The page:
Gregg and I worked together at Salesforce more than a decade ago. Gregg was a graduate of Stanford and a Wharton MBA and had worked at the consulting firm BCG so I knew he was smart and capable. But what I noticed about my time with Gregg was how quickly he turned thoughts into actions. I noticed that team members naturally gravitated to him because he was a doer more than a pontificator. And in an industry of sharp-elbows he is amongst the most likable people I know.
So when I left and became a VC I stayed in close touch with Gregg and he was on my very short list to hopefully work with again one day. The rest of our team included the founding CTO of Maker Studios (Ryan Lissack) and the CEO of DataSift (Tim Barker) so we seemed to all be in good company of ex Salesforce execs looking to make a difference.
But Gregg stayed and grew and took on more responsibilities and became a senior member of Salesforce’s Marketing Cloud team. I think he wanted a meaty role if he was going to leave and finally we had something compelling.
Invoca has grown its enterprise customer base 550% in the past three years including major customers like Microsoft, Allstate and SunTrust. It has grown recurring revenue by more than 500% and deal-size by 276%. Importantly, we recently announced a $30 million financing that gives us the resources we need to build a global enterprise software company.
For years I struggled to convince people that phone calls mattered. While everybody was infatuated with the “truthy” belief that in the future nobody will make calls as we all interact with AI chatbots, the volume of calls has exploded with inbound calls to businesses skyrocketing to nearly 170 billion per year over the next few years.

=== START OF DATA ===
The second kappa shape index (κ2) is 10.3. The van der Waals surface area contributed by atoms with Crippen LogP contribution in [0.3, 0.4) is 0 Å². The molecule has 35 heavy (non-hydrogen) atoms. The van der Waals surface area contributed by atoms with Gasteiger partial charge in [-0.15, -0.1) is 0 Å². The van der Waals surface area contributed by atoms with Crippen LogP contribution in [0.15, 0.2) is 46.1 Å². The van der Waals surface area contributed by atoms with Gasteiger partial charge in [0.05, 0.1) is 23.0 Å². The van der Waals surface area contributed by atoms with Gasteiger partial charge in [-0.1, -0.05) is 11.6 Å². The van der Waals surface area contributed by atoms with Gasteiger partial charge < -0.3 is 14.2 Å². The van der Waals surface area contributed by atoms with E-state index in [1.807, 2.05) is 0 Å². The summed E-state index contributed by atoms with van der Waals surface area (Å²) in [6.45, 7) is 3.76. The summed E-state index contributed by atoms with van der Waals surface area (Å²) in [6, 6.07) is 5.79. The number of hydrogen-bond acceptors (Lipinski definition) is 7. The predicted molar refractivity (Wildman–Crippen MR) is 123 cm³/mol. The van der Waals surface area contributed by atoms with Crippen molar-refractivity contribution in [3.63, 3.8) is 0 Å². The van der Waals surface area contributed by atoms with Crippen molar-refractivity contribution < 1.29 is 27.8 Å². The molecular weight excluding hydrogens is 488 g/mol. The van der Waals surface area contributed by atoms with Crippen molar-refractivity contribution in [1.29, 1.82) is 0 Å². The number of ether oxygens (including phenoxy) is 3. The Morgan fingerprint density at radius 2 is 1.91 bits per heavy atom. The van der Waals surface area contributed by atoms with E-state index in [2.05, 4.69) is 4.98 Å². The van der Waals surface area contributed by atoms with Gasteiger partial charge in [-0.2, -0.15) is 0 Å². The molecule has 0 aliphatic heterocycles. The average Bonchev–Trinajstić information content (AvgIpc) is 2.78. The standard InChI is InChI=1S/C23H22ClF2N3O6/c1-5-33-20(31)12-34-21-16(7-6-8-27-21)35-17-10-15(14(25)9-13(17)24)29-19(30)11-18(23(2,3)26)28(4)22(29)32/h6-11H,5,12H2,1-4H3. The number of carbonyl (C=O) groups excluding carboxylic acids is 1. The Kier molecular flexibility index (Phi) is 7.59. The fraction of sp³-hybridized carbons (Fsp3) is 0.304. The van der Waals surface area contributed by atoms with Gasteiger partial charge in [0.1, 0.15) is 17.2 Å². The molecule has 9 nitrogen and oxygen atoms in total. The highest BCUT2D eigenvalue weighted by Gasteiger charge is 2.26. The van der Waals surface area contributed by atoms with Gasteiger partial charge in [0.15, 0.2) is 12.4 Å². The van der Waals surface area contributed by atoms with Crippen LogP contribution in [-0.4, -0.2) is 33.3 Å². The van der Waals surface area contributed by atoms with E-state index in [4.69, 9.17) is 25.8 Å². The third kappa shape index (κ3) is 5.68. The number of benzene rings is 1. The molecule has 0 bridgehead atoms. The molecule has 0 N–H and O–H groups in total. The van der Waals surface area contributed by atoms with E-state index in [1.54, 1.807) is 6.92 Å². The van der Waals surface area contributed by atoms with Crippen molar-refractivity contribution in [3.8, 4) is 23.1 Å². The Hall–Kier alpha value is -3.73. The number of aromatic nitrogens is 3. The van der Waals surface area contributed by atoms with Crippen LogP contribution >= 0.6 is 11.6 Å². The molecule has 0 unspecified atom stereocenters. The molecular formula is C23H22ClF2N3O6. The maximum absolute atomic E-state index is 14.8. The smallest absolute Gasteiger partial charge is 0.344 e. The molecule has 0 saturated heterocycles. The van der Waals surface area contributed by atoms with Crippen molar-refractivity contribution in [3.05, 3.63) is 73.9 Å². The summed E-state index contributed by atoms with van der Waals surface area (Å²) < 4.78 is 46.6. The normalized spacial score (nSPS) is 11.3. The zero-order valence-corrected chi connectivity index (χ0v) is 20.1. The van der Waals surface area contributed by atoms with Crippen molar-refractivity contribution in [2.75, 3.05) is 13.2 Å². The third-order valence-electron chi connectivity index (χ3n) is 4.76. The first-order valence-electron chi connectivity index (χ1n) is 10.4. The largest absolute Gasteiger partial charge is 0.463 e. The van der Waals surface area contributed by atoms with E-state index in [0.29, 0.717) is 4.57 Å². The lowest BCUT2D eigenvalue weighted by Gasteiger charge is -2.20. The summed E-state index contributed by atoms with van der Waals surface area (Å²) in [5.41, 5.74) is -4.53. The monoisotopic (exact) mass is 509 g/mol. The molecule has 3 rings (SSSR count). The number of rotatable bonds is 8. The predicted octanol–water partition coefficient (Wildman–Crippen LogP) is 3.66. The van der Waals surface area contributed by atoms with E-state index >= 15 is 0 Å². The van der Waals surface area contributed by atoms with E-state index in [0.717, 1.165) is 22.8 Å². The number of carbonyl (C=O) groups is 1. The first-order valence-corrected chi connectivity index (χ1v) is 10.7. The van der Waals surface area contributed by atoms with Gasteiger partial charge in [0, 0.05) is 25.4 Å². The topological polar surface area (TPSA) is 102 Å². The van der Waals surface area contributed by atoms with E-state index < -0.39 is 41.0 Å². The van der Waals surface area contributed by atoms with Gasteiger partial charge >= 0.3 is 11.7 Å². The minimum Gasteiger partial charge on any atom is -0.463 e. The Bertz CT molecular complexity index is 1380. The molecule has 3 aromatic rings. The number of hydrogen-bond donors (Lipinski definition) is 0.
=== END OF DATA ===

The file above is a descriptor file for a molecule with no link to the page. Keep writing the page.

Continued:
The explosion of mobile phones has led to a boom in inbound click-to-call traffic that has proven to convert at a higher close rate and increase average-order-value over web-only sales & marketing. For some of my more skeptical portfolio companies I simply asked them to run a trial of inbound sales calls and they were shocked. For some companies it is now > 70% of the deals they’re closing and they’ve seen it as their secret weapon.
Marketing departments, software partners and investors have now woken up to this opportunity.
The existing Invoca team has been in place and functioning incredibly well the last few years and I’m so honored that Gregg has decided to come on board and help lead us to the next level.
I have often said that “a few key people make all the difference in any company — no matter how big or small” and that is my core principle as a VC. I can try to be as smart as possible on market trends, industry dynamics and so forth.
In the end I know the only true differentiator in venture capital is the company you keep. It’s the people who want to work with you. It’s the founders who are willing to let you join their boards. It’s the executives who trust you to join the early-stage startups you’ve funded. It’s the executives at bigger companies who trust you and are willing to partner with the startups you’ve backed because they know your word is good.
Venture Capital is a people business. Nothing fancier. And the real talent are the teams on the field.